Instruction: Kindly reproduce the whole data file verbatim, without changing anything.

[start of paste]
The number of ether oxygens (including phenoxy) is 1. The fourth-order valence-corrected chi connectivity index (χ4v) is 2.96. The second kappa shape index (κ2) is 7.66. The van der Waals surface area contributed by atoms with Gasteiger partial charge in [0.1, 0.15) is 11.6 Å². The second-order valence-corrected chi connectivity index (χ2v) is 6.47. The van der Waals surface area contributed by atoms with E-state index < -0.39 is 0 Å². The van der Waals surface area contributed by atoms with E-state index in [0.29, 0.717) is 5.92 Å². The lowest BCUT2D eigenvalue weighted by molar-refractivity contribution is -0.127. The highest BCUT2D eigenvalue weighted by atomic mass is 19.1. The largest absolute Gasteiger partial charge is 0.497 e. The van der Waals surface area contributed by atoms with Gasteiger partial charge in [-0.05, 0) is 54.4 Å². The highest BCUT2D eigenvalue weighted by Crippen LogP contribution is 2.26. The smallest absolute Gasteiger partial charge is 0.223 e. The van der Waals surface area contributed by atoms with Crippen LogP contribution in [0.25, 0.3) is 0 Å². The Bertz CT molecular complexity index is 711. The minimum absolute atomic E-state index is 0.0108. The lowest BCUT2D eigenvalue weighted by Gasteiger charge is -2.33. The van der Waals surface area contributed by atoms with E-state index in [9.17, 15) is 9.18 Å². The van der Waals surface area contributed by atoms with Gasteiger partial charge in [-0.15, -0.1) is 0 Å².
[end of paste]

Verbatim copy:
The number of ether oxygens (including phenoxy) is 1. The fourth-order valence-corrected chi connectivity index (χ4v) is 2.96. The second kappa shape index (κ2) is 7.66. The van der Waals surface area contributed by atoms with Gasteiger partial charge in [0.1, 0.15) is 11.6 Å². The second-order valence-corrected chi connectivity index (χ2v) is 6.47. The van der Waals surface area contributed by atoms with E-state index < -0.39 is 0 Å². The van der Waals surface area contributed by atoms with E-state index in [0.29, 0.717) is 5.92 Å². The lowest BCUT2D eigenvalue weighted by molar-refractivity contribution is -0.127. The highest BCUT2D eigenvalue weighted by atomic mass is 19.1. The largest absolute Gasteiger partial charge is 0.497 e. The van der Waals surface area contributed by atoms with Gasteiger partial charge in [-0.05, 0) is 54.4 Å². The highest BCUT2D eigenvalue weighted by Crippen LogP contribution is 2.26. The smallest absolute Gasteiger partial charge is 0.223 e. The van der Waals surface area contributed by atoms with Crippen LogP contribution in [0.25, 0.3) is 0 Å². The Bertz CT molecular complexity index is 711. The minimum absolute atomic E-state index is 0.0108. The lowest BCUT2D eigenvalue weighted by Gasteiger charge is -2.33. The van der Waals surface area contributed by atoms with E-state index in [9.17, 15) is 9.18 Å². The van der Waals surface area contributed by atoms with Gasteiger partial charge in [-0.15, -0.1) is 0 Å².